Director Ali Abbas Zafar’s action thriller Tiger Zinda Hai released to much fanfare last year, eventually becoming the 10th highest grossing Indian film worldwide. One of the pivotal scenes in the movie, a sequel to his 2012 film Ek Tha Tiger, features lead actor Salman Khan fighting off a pack of menacing wolves in the snowy Austrian mountains. In the scene, he protects his young son from the hungry wolves, without harming any of the animals. In our new episode of Inside A Scene, Ali tells us about the grueling work that went into getting those few minutes of footage, gaining the wolves’ trust, and working with an eccentric animal trainer.

On How Hollywood Inspired Him

We were doing research and in the middle, this great film came called The Revenant with Leonardo DiCaprio, were he was interacting with a wild bear, which was completely CGI, but it kind of gave me a hope that if we can achieve something which is half as good as what they did, it would be a visual spectacle for Indian audiences.

On Getting Up Close With The Animals

There are these two companies one in Canada and one in Hungary, Budapest – they specially train animals for films. They train wild animals. Me and the action director, we flew to Budapest to meet this mad guy called Zoltan, who himself looks like a wild beast because he’s only staying 24×7 with animals. The day we landed there was heavy snowfall. That was our first interaction with wolves. He said, “I will only do the film if you walk with me straight into the cage of these wild animals”. We were given these shoes and he just opened the cage with some 36 wolves, out of which one was an aggressive alpha.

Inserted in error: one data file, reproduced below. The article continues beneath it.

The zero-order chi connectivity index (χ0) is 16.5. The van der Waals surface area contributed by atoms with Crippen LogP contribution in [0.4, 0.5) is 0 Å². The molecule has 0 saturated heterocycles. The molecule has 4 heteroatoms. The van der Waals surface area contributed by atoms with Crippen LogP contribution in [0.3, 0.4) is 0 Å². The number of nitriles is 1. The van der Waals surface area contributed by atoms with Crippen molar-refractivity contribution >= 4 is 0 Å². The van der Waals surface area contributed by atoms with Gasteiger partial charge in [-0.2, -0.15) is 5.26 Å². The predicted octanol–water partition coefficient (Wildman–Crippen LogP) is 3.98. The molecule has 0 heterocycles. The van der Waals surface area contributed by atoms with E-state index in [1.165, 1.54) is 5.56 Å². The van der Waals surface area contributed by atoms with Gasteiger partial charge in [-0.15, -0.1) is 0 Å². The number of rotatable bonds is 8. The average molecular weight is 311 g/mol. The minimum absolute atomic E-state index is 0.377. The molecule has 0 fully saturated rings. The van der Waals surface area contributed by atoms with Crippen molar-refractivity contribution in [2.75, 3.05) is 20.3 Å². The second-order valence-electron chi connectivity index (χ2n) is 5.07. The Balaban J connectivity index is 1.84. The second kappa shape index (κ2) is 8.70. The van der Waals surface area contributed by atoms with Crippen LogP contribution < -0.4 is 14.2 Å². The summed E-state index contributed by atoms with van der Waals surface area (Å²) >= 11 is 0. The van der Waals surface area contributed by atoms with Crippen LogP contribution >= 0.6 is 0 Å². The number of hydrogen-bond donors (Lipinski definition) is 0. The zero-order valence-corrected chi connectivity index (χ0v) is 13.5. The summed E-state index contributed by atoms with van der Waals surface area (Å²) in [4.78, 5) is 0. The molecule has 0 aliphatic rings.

He said, “Start interacting with them. Just don’t keep your hands in your pocket because they will think you are hiding something”. We were there for a good 45 minutes. They were definitely angry wolves.

On Driving His Editor Crazy

We had 42 hours of footage of wild wolves, out of which we made a six-and-a-half minute action sequence. Our editor Rameshwar went mad because he had no idea. So I kept telling him, “Rameshwar, there is one expression of wolf, which is definitely there, because I’ve rolled it.” And out of 48 hours, he had to find that one expression and a lot of expressions like that.

On How A Key Shot Was Acheived

The shot in which he [the wolf] jumps on Salman (Khan), there is a patch of meat which we can’t see. The camera is on the right shoulder. So when the wolf takes off from the log and is coming towards Salman, he is actually going towards that meat.

Watch the full video here:

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